Dave Butkus had heard enough. The service officer at American Legion Post 146 in Bethlehem, Conn., had listened to government updates, and viewed social media posts, of health-care workers running out of supplies – masks, gloves and disinfectant wipes – that impacted their day-to-day efforts and personal health in the midst of the coronavirus pandemic.
So during his post’s weekly Friday afternoon get-together on March 20, Butkus floated the idea of staging a callout for those very supplies from the community. With the post concurring, calls for donations were placed on various Facebook pages in the Bethlehem area and neighboring towns.
What followed was an outpouring from the community, leading to dozens of nurses, EMTs and other health-care workers from various facilities throughout the southern half of the state getting critical supplies.
At the Friday meeting, Butkus said “This is what we’re here for. It looks like things are pretty serious here. We should be the first to act.”
After posting on social media, the post already had donations by 8:30 a.m. the following morning. "We are connected to a blue collar mentality in America," Butkus said. "We are the ones that have the outreach to the carpenters and the painters and the woodworkers who may have these (supplies) in their homes and wouldn't be thinking about them."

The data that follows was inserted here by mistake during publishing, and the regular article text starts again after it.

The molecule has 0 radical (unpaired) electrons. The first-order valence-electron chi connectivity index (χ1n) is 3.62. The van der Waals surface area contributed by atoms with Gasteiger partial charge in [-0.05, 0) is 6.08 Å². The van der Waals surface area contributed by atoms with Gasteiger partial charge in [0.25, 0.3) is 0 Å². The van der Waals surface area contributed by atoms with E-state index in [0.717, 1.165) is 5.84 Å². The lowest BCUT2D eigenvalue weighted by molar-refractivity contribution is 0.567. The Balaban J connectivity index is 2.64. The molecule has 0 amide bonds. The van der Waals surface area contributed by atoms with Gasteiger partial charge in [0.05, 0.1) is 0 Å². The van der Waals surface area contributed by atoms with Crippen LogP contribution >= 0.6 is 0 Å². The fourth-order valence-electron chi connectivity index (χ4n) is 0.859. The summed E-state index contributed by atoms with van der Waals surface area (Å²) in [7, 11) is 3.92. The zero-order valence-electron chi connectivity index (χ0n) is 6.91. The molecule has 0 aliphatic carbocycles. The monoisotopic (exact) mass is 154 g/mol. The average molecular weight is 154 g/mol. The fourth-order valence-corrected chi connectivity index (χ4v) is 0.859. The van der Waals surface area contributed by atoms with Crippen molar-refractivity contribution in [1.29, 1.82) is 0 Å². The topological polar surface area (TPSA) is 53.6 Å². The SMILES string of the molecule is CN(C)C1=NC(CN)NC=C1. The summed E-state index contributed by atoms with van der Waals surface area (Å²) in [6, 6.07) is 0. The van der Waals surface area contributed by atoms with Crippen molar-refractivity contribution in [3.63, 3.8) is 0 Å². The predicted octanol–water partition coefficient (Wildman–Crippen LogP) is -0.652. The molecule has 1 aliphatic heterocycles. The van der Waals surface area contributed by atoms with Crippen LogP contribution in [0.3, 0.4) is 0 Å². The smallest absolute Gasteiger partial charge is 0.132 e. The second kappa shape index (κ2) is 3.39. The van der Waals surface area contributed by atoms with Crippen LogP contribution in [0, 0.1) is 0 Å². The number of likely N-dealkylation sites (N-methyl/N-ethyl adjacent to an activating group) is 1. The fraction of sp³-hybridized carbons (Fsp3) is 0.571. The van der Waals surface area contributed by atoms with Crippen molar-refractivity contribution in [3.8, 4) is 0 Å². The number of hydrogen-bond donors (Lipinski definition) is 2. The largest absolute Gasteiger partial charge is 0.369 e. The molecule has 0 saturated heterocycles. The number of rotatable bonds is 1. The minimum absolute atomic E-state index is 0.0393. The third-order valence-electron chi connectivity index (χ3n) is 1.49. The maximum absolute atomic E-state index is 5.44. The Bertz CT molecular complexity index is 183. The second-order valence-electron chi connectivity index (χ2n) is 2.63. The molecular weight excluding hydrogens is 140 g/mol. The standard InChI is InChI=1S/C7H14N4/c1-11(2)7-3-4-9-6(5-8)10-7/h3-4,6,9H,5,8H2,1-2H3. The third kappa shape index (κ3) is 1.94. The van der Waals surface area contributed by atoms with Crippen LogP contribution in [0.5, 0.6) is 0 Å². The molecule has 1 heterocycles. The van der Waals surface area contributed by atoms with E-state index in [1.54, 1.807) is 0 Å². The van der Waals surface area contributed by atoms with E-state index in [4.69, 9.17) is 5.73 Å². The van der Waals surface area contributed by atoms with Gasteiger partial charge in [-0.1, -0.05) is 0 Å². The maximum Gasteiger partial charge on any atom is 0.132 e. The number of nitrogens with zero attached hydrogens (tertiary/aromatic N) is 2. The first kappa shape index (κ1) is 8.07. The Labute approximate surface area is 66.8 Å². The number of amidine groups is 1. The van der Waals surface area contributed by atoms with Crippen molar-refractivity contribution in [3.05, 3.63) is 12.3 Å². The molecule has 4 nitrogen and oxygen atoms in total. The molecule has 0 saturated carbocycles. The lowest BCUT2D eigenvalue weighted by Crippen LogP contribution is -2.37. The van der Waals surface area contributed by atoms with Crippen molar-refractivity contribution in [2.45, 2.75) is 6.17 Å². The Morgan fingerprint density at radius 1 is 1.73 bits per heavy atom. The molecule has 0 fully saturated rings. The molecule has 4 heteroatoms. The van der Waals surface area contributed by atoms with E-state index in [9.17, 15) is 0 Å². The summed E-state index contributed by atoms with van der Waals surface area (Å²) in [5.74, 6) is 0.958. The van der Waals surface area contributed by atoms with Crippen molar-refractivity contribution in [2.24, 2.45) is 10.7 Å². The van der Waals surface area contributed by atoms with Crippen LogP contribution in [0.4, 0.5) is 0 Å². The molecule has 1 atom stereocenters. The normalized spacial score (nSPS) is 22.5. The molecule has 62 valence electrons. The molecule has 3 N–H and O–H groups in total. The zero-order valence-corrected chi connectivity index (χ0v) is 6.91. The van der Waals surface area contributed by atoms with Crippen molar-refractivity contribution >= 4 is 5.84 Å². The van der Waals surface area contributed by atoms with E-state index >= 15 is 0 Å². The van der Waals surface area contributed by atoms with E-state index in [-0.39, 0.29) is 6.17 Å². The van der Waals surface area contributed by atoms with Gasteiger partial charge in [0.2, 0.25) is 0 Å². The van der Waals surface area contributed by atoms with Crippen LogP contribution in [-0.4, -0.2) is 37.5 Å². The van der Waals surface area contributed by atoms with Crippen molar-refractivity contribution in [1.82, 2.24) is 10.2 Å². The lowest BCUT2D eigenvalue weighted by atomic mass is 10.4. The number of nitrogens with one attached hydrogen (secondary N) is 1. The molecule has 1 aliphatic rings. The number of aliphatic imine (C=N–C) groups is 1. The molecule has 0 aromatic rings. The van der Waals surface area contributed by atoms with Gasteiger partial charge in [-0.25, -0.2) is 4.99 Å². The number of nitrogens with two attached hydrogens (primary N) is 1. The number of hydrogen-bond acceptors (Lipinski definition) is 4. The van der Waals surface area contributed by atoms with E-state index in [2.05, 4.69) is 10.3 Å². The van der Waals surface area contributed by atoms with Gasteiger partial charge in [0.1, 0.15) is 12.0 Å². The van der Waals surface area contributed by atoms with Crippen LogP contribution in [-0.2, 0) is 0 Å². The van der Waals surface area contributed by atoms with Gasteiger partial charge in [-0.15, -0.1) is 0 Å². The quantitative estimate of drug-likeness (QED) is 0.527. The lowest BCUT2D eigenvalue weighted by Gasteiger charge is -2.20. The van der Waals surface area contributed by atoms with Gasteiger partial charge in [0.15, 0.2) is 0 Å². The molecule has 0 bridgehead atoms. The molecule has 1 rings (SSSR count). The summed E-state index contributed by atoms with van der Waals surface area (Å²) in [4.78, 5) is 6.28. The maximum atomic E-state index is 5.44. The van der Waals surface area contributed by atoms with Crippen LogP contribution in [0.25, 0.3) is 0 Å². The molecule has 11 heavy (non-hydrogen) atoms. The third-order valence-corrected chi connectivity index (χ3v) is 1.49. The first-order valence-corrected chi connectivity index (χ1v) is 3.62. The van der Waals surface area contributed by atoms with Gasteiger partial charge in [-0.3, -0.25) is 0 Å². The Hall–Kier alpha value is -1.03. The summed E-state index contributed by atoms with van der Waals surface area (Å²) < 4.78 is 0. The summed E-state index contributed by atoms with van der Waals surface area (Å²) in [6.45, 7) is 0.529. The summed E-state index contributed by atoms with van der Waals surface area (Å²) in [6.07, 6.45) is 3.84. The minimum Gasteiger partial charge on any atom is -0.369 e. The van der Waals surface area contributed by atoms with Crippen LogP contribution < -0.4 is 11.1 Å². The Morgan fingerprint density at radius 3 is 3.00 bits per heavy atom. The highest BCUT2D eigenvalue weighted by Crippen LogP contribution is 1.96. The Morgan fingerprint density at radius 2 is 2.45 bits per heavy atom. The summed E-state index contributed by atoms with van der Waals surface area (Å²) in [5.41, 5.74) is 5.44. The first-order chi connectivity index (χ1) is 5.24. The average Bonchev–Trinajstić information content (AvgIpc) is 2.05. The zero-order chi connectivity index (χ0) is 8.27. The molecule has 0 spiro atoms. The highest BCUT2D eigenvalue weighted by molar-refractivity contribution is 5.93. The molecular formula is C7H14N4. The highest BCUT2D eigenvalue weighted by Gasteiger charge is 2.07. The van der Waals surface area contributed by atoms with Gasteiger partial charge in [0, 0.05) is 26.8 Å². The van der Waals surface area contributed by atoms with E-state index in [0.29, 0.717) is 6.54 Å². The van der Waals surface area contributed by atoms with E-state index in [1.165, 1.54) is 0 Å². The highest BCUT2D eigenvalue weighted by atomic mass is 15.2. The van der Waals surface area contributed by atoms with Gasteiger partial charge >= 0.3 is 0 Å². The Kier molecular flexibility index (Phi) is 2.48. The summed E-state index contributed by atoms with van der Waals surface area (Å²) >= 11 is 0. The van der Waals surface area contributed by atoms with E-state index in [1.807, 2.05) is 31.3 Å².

Post 146 wanted to cut through red tape and make the supplies available right away, which is why it set up a distribution center at the post and began assembling kits with the donations. Fifteen minutes later a local LPN came in to get supplies, telling the Legionnaires “I could really use this.”
Donations continued to come in, including one person anonymously providing 100 masks. The kits included three to five masks, gloves, gauze, wipes and cleaning supplies; by 11 a.m., Butkus said the word had gotten out about their effort.
Between 11 a.m. and 2 p.m. the post handed out 50 kits, distributing in those kits 250 masks and 1,200 pairs of gloves – all very much needed by the local health-care professionals.
“We were completely out (of supplies), so we realized what a big deal it was,” Butkus said. “The stories that came out from the people picking up (the supplies), they were nervous. They were out or getting ready to be out with no way to find the gear.”
Sue Ambadjes, a nurse in nearby Watertown, came to Post 146 after her workplace – the Glendale Center nursing home in Naugatuck – had run out of items such as masks. She left with a bag of supplies.
“I’m just on my way to work now and this will be a bigf help,” Ambadjes told the Republican American. “I will share these with the two girls I work with.”
Butkus said the reaction of those receiving the supplies were “thankful. When we should be the ones thanking them.”
Post 146 has continued to accept donations and is delivering more supplies, but is now suggesting that those wishing to provide help do so directly to the health-care providers. “We were just the middle man,” Butkus said. “But people have food and people need food, but they still go through a food bank. We just want to make sure we offer an outlet.”
What started as an idea quickly turned into a community groundswell. But for Butkus and Post 146’s 55-strong membership, it just made sense to get involved.
“That’s kind of what we’re here for, right?” Butkus said. “We have that duty and obligation to continue to serve as veterans."